Aftermath of 9/11: Study Shows Firefighters’ Breathing Problems Never Went Away
Study Finds Rescue Workers from Sept. 11 Had Lung Problems Seven Years Later
By Lauren Cox,
ABC News Medical Unit
April 7, 2010
More than seven years after the terrorist
attacks of Sept. 11, 2001, rescue workers still had trouble breathing after
they inhaled from the cloud of dust that enveloped southern Manhattan, a new
[See video available at source, http://abcnews.go.com/Health/Asthma/firefighters-911-lung-problems-study-finds/story?id=10313156
, “Study shows no recovery for 9/11 rescue workers who suffered acute lung damage”.
Doctors conducted a seven-year study of members of the New York City Fire Department who responded to the World Trade Center attacks between Sept. 11 and Sept. 24, 2001. The researchers were able to include 91 percent of the responding workers — a total of 10,870 firefighters and 1,911 EMS workers.
By 2008, the rescuers who had significant declines in lung function a year after the attack had still not recovered, and the recorded drop in lung function was about 12 times the rate seen in normal aging. The research was published Wednesday in the New England Journal of Medicine.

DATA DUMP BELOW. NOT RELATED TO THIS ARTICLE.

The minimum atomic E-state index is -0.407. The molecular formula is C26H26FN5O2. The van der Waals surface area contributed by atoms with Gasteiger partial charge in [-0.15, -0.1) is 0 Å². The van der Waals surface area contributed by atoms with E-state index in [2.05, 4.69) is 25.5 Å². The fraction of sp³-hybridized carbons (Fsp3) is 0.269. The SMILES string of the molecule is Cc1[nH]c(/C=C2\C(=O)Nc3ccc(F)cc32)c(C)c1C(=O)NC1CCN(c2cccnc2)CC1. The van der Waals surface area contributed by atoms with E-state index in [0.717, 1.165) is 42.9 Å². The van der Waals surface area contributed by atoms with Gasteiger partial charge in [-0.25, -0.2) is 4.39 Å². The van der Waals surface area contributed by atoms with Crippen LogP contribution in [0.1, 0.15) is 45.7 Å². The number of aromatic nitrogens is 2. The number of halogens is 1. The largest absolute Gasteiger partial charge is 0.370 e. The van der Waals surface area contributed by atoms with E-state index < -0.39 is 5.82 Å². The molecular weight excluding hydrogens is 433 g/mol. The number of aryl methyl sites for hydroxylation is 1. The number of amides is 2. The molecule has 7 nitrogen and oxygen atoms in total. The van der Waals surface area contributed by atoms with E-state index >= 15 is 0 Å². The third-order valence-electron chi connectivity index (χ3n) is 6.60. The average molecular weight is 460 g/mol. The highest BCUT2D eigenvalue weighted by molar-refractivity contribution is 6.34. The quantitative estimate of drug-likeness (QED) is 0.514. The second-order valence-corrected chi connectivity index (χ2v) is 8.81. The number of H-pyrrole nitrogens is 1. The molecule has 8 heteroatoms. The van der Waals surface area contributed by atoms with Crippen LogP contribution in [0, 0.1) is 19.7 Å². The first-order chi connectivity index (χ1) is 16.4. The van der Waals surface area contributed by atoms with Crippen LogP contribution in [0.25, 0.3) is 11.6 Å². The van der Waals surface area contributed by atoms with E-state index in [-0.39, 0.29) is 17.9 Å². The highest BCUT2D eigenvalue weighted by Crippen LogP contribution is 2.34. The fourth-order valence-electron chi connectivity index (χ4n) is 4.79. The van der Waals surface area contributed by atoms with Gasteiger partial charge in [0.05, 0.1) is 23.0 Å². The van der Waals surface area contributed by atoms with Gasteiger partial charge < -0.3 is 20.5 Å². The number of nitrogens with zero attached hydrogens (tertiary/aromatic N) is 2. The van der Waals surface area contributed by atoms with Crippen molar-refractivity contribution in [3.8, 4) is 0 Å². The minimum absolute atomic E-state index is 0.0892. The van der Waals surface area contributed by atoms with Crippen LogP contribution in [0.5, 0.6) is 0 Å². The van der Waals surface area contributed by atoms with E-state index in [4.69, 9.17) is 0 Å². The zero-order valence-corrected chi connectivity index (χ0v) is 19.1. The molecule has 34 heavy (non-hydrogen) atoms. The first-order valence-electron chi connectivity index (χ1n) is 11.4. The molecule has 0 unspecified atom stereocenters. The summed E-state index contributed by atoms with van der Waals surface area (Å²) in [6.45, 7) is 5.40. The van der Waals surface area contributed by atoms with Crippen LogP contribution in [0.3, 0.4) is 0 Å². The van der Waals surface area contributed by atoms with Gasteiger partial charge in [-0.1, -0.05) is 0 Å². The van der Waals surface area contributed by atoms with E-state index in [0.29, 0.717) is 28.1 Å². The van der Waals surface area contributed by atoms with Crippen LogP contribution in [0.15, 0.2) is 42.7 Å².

“Exposed people want to have answers. Not just for themselves but for entire group,” said Dr. David Prezant, senior author of the study and Chief Medical Officer of the Office of Medical Affairs, for the New York City Fire Department (FDNY). “I was at 9/11 and was exposed myself.”
Prezant teamed up with doctors from New York University, Montefiore Medical Center and the Albert Einstein College of Medicine, among others, to track the workers exposed during the 9/11 attacks.
He said the partnership between the fire department, management and doctors in New York gave the study advantages over other research that has tried to assess health problems caused Sept. 11, attacks.
“Every worker in our study is a proven exposed worker,” said Prezant.
Fire departments often use the same lung-function test from Prezant’s study in physicals firefighters need to pass to stay on the job — so unlike many other studies on the topic, these researchers had access to lung-function tests given to firefighters before 9/11 to compare to the tests after the attack.
Prezant also didn’t have to recruit for study subjects from the general public, which might have skewed the results.